Dr. Stefanos Kavallierakis: “I love the area around the Marathon Dam, Athens city centre and the remote beaches of Attica’s south coast.”

Interview with historian and director of the Athens City Museum,
Dr. Stefanos Kavallierakis:

“I love the area around the Marathon Dam, Athens city centre and the remote beaches of Attica’s south coast.”

1. Mr. Kavallierakis, the Athens City Museum, a museum with exceptional architectural and historical value in the centre of Athens, recently celebrated its 40th anniversary. What can visitors see in the museum and what era will they “travel back to”?

The Athens City Museum is housed in two of the oldest buildings in Greece’s capital city. Its collections feature paintings, engravings, sculptures, furniture and major relics of Modern Greek history. Among them, the exhibits that stand out are the painting by Jacques Carrey (1674), the largest painting of Athens ever made (3m x 5m) that depicts a panorama of the city and the Acropolis, before its destruction by Morosini (1687), as well as the Carnival in Athens by Nikolaos Gyzis. One of the Museum’s buildings, at 7 Paparrigopoulou Str., was inhabited by King Otto and Queen Amalia, Greece’s first king and queen, from 1836 to 1843. Thus one of its floors is dedicated to the royal couple.
The building at 5 Paparrigopoulou Str., which is connected with the adjacent building via a covered bridge, was built in 1859 by architect Gerasimos Metaxas. It is a unique example of a wealthy middle-class home of 19th-century Athens, featuring rooms with furniture of that time and a space for periodical exhibitions. All the above create a comprehensive image of the city of Athens, its residents and their habits during the 19th century, shedding light to a period of Modern Greek history for which there is little evidence available.

2. Which, in your opinion, are the exhibits that arouse visitors’ interest the most?
The largest oil canvas of Athens by Carrey, Gyzi’s Carnival, the scenographic depiction of the royal chambers, and our virtual museum tour are definitely the elements that attract visitors in this architectural jewel.

3. How are visitors protected in museums at the time of COVID-19? Which measures have you taken and how can the use of new technologies enhance visitors’ safety?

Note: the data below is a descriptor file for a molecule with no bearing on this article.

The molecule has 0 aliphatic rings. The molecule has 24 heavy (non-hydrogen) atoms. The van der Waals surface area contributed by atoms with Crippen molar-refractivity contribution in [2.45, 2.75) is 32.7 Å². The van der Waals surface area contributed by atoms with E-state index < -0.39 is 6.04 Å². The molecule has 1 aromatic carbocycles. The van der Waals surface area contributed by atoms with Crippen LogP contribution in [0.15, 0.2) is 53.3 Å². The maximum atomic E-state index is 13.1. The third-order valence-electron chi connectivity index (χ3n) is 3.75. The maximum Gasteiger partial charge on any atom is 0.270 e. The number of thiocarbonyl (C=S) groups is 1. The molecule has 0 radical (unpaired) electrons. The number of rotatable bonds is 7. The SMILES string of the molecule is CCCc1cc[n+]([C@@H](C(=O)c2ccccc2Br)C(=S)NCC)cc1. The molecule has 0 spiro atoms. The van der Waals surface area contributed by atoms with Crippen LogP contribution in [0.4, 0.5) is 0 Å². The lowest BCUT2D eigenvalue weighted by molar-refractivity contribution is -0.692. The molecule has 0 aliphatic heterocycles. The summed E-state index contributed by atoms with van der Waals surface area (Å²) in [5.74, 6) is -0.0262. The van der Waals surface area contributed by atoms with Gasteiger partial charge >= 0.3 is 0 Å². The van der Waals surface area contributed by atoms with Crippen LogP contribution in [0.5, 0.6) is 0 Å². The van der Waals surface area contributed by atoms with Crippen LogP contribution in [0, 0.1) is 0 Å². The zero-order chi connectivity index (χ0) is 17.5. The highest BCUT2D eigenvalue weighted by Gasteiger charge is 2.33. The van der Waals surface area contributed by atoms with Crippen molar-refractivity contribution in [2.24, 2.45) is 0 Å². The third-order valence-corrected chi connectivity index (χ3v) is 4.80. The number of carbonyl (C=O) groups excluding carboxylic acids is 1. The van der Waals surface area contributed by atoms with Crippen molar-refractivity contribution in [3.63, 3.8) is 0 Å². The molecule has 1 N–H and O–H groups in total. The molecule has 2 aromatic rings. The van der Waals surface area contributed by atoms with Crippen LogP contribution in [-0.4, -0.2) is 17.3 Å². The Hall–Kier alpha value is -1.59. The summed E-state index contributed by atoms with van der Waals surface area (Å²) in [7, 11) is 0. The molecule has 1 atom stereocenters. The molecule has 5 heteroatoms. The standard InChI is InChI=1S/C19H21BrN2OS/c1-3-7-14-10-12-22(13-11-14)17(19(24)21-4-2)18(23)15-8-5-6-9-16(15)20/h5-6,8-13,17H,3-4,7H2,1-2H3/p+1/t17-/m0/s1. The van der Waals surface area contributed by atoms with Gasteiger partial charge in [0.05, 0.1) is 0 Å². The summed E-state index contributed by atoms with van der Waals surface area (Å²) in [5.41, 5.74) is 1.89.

The Athens City Museum fully complies with all instructions and guidance of the Ministry of Health and the National Public Health Organisation, which is why visitors should follow certain rules:
• Keep a safety distance of 2 metres.
• Wear a safety mask at all times.
• Maximum number of visitors allowed in each room is indicated by special signage.
• Group visits should number up to 10 pax (including the guide).
Furthermore, during the lockdown we offered the audience our virtual museum tour for free and with the use of the VR glasses we managed to introduce our “virtual” Museum to foundations and public benefit organisations.

4. The year 2021 is exceptionally symbolic for the Greek nation, since it marks the 200th anniversary of the Greek War of Independence. Tell us a few words about the significance of this anniversary for Modern Greek history.

Undoubtedly, the Greek War of Independence sealed the Modern Age and is one of the most critical moments of the 19th-century European history. The Greek Revolution constitutes a particularly complex event, which mobilised a number of various powers of Hellenism, such as the trade community, the Greek Diaspora, the intellectuals and of course the Greek (“Romios”) population that lived in Greek territory, who mainly took on the war task.

5. Which routes would you suggest to a visitor, in order to “initiate” them to the rich history of Attica?

The trails on Attica’s mountains; Eleusis with its mysteries; Aegina; Poros; Hydra; Athens historical centre; my beloved northeast Attica; they are all different pieces of a single chain.

6. With which activities can foreign travellers combine their visit to Attica’s museums, so that they get a taste of the rich past and fascinating present of this land?

Visit the nearby islands and take beautiful road trips. Savour Attica’s gastronomy with its distinctive flavours and aromas and be amazed with what you’ll find wandering around without any definite destination.

7. Which locations-sights and experiences would you recommend to travellers who choose Attica’s mainland and islands for short-break holidays all around the year?

Cape Sounio; probably the greater excavation in Greece at Plassi, Marathon; my beloved Aegina; Hydra; the new route that connects the museums of Athens city centre; I also suggest they follow their hearts and instincts and relish Attica.

8. “Attica-Greece in a Snapshot” is the Region of Attica’s tourism slogan. Which are your favourite “snapshots” of Attica?

I love the area around the Marathon Dam, because it symbolises a stunning Attica and a rising Greece; Athens city centre and the remote beaches of Attica’s south coast.

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